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Jackelyn Severin Talks Soybean Tariffs With South Dakota Farmers


In The Moment ... April 18, 2018 Show 318 Hour 1

It's been more than a month since President Donald Trump threatened to put tariffs on more than one-thousand imported Chinese goods.

China shot back with proposals for tariffs of its own, including on US soybeans.

It's currently unclear if either country will follow through with their threats. One thing is certain - the international discussion impacts farmers in South Dakota.

SDPB's Jackelyn Severin asks South Dakota farmers how they are dealing with the uncertainty.

I’m at the farm of Reid Jensen about 15 miles north of Vermillion, South Dakota. Jensen is checking over his farm equipment and getting it ready for spring planting. Today, he is preparing to hook his planter up to his tractor.

“When you hook the planter up to the tractor its like a marriage. There’s a lot of different parts there and you don’t want a divorce,” says Jensen.

Jensen has plenty to do and plenty to worry about, especially with the weather bringing snow so late into the spring season. So, he says he is trying to not to get too wrapped up in what is happening at the national level. However, Jensen is concerned about possible tariffs coming from China on US soybeans but he is optimistic that President Trump will work things out.

“I think he is a businessman and he looks at things that way and there’s some things that need to be corrected with our trade with China. Intellectual property rights for one, and I think that’s what he is trying to fix. He just needs to know that he cannot give up other parts of the trade we have for the intellectual property rights. You know, we need everything to work and to benefit both countries,” says Jensen.

Other farmers in South Dakota are also cautiously optimistic. Scott VanderWal is President of the South Dakota Farm Bureau. He says it is too early to panic without knowing what China will really do. However, he wishes President Trump would use tariffs as a last resort in trade negotiations. VanderWal says right now farmers have enough to deal with without worrying about tariffs from China. 

“It gives us uncertainty and in agriculture we’ve got enough uncertainty already without the possibility of a trade disruption. And the point we make is that with this current economic time in agriculture, where we’re at or below cost of production in most cases, the last thing in the world we need is a trade disruption.”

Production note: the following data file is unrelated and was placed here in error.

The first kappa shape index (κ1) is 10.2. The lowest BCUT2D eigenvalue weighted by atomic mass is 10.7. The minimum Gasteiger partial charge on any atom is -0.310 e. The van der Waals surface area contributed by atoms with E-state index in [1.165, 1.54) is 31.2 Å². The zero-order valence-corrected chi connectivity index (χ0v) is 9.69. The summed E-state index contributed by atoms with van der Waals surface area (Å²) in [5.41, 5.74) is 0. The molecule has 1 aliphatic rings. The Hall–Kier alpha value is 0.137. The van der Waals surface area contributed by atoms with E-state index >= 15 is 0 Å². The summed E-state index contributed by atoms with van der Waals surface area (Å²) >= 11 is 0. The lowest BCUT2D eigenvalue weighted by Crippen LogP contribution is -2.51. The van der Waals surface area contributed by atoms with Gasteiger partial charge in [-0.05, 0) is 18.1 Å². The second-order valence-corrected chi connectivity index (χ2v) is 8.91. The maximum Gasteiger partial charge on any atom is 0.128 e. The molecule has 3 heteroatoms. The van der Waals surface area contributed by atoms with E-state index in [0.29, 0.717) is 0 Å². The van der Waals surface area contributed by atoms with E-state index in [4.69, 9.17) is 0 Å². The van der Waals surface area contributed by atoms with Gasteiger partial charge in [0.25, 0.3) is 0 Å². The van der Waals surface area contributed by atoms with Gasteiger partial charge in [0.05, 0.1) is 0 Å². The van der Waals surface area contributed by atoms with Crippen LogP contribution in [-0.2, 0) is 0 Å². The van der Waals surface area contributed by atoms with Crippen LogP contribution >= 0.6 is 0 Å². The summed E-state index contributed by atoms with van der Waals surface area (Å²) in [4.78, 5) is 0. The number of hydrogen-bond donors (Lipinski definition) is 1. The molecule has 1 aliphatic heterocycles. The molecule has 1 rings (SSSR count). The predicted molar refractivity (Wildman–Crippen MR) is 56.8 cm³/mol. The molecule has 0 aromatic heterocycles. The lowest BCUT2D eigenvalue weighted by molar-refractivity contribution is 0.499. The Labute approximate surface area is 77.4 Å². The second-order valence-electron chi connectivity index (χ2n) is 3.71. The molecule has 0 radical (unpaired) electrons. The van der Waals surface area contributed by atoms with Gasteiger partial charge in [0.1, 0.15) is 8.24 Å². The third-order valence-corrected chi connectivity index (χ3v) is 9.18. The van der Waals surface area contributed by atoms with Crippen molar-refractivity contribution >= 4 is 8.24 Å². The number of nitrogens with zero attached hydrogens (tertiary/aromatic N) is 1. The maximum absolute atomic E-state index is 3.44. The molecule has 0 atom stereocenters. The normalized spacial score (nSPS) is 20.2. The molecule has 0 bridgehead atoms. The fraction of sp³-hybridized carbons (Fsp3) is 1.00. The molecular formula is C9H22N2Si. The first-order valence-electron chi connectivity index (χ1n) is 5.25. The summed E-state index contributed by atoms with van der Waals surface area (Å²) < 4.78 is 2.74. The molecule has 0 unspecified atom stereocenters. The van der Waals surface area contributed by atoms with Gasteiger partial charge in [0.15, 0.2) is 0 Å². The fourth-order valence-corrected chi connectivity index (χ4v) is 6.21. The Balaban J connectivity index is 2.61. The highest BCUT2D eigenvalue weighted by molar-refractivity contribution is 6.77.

Another frustration expressed by farmers is how fast President Trump went forward with announcing his plans to implement tariffs on Chinese goods. Doug Sombke is President of the South Dakota Farmers Union. Sombke says if Trump wanted to change things with China he should have had trade agreements with other countries already in place.

“I just wish they would hash this stuff out a little bit and think it through and be prepared to take care of the producers before we even start these type of talks because, just a whisper of it today with the way we communicate really caused a problem for our markets. And, you know, it dropped 50 cents that one day. And now it’s come back nice and we got some levels that look positive but, if this continues like this it’s going to be a rocky road,” says Sombke.

According to the South Dakota Soybean Association China is the biggest importer of South Dakota soybeans. If China does go through with its threat, it is possible that the US can find other countries to export to. However, trade deals take years to negotiate while these tariffs will likely be put into place this year.

Back at his farm near Vermillion, Reid Jensen expresses concerns about the gap between tariffs from China and new trade agreements with other countries.

“Maybe if we would lose the market with China we might gain it back with somebody else but you’re not going to gain it back as quick. Because you’ve developed the relationship with those people and you’ve developed those markets. And I was involved with US grains council and I’ve seen how those markets develop and it’s something that’s built over time. So, it’s just something we cannot afford to lose.”

Jensen says farmers are used to uncertainty and they are able to adapt when needed, otherwise they would not be doing what they do. For now, Jensen says he is going to wait and see what happens with China and try not to stress too much. He is hopeful that President Trump will do the right thing and maintain US relations with the Chinese government.

Chris is a producer for In the Moment.